Physical education plan in schools dies

CAPITAL NOTEBOOK

March 10, 2007

A bill that would have increased physical education class time in elementary schools to 150 minutes a week died in a House of Delegates committee yesterday.

The bill, sponsored by Baltimore County Sen. Jon S. Cardin, would have brought Maryland schools in line with national guidelines that say students ages 5 to 12 should get at least 30 minutes of physical activity and education a day. Most Maryland schools now offer 60 to 90 minutes of physical education a week.

The bill received support from only two members of the House Ways and Means Committee -- Cardin, a Democrat, and Del. Jay Walker, a Prince George's County Democrat.

Cardin could not be reached for comment yesterday afternoon.

The bill faced an uphill battle. School districts across the state lobbied heavily against it, saying they lacked the space to hold more physical education classes. Many school system officials complained they already squeeze the classes into school cafeterias and other multipurpose rooms. They also said the bill was an unfunded mandate that would have forced them to spend about $48 million over the next four years to hire more teachers.

Ruma Kumar

Anne Arundel compromise

The five-member Anne Arundel County Senate delegation narrowly endorsed a bill yesterday that would change the way local school board members are tapped -- a move that local delegations have wrestled with for nearly 20 years.

The legislation that passed the delegation was a compromise bill that would give voters the chance to recall unpopular school board members, but still allows the governor to select school board members from a nomination list, or ignore it entirely and designate his own appointees. The bill was introduced by Sen. John C. Astle, an Annapolis Democrat, at the request of County Executive John R. Leopold, a Republican.

"I am pleased that the Senate has acted favorably on this issue that has been an intractable issue for nearly two decades," Leopold said.

The delegation passed the bill, 3-2, with a key swing vote from Democratic Sen. James E. DeGrange Sr. of Glen Burnie. DeGrange had said he was tired of waiting for action on the issue. Republican Sens. Bryan W. Simonaire and Janet Greenip voted against the measure; they favored an elected school board.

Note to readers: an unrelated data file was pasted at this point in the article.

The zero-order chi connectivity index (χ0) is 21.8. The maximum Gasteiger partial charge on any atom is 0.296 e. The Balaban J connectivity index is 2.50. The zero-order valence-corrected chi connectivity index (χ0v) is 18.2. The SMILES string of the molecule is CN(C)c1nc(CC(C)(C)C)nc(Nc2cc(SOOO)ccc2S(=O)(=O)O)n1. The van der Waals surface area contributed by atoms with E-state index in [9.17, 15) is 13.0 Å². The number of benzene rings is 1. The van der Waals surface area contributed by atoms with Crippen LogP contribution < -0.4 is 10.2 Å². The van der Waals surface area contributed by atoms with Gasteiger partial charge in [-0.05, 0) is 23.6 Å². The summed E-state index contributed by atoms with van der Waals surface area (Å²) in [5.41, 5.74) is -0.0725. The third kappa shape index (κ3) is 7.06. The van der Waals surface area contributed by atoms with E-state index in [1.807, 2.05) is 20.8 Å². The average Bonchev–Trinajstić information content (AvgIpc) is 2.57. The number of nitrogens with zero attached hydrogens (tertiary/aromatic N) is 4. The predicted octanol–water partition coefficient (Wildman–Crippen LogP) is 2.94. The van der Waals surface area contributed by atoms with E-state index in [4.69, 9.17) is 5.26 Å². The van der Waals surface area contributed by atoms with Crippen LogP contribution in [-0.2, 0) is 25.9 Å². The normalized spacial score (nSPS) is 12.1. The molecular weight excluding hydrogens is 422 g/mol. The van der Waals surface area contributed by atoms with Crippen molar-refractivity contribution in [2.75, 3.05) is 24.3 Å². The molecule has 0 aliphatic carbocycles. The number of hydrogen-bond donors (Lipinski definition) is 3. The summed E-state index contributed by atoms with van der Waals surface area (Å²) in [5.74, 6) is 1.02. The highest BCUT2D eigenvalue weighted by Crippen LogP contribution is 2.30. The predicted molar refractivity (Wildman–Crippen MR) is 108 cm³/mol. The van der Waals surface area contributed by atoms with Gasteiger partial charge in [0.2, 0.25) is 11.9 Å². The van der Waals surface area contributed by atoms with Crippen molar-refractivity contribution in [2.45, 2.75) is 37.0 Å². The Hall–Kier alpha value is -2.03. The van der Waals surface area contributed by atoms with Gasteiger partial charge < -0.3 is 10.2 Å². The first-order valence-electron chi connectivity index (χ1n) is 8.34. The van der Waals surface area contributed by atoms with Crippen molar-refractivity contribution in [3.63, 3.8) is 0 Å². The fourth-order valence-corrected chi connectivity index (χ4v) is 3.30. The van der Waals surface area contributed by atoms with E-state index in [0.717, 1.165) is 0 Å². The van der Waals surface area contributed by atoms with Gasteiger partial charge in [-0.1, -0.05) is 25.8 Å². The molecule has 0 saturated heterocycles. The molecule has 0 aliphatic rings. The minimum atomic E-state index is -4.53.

The bill is up for a vote next in the Senate Education, Health and Environment committee, which is expected to debate the bill within a week.

Leopold said he expects the measure would clear the House, where there has traditionally been more support for changing the selection process.

"The citizens for the first time will have a voice ... which will spur the new commission members and the governor to be diligent and deliberate in their selections, knowing that the public will have an opportunity to pass judgment on their selections," Leopold said.

Ruma Kumar

Bills would slash emissions

So far this year, Maryland's legislature has voted to tighten car emissions standards and clean up power plants, but lawmakers might not be done trying to combat global warming.

Two bills under debate would give Maryland a 13-year window to dramatically reduce emissions of all greenhouse gases -- an idea that has regulators' support even as they warn that its cost could be steep.

The measures would require that Maryland's total carbon emissions would be the same by 2020 as they were in 1990. Last year, lawmakers voted to join a regional greenhouse gas initiative putting similar caps on carbon dioxide emissions, but that bill applied only to coal-fired power plants.

This year, lawmakers are looking at all carbon emissions. To meet the 2020 goal, drastic changes such as energy-efficient appliances or different car batteries could be required of Maryland residents.

The requirement "can only be characterized, in my opinion, as a serious and bold solution to a very grave problem," said Del. Kumar P. Barve, a Montgomery County Democrat who sponsored one of the bills and argued for its passage yesterday before two House committees.

Barve pointed out Maryland's vulnerability to flooding and rising ocean levels, and said he wouldn't debate whether global warming is occurring.

"For us to ignore this problem would be very difficult for us to explain to future generations," he said.

Barve said that only California has gone as far as his bill to cap carbon emissions, although several other states have taken some steps or are considering California's rules.

Gov. Martin O'Malley's Department of the Environment has commended the carbon idea, but in written testimony to senators, Secretary Shari Wilson wrote, "It is also important to note that this bill carries a heavy price tag."

The bill would require a new Office of Climate Change, which Wilson estimated would cost $1.6 million.

Opponents at the hearing have said the cost could be much higher than just setting up a new office.

"We think that Maryland has shown a good deal of leadership already," said Bill Cunningham, president of the group Unions for Jobs & the Environment, which includes steel workers and miners. Republican Del. Richard A. Sossi wondered what difference it would make if Maryland adopted the cap.

"If the state of Maryland were to shut down tomorrow -- no power, no lights, no nothing, we just all drive around on horse carts or something -- how much will global warming decrease?" Sossi asked.

Associated Press

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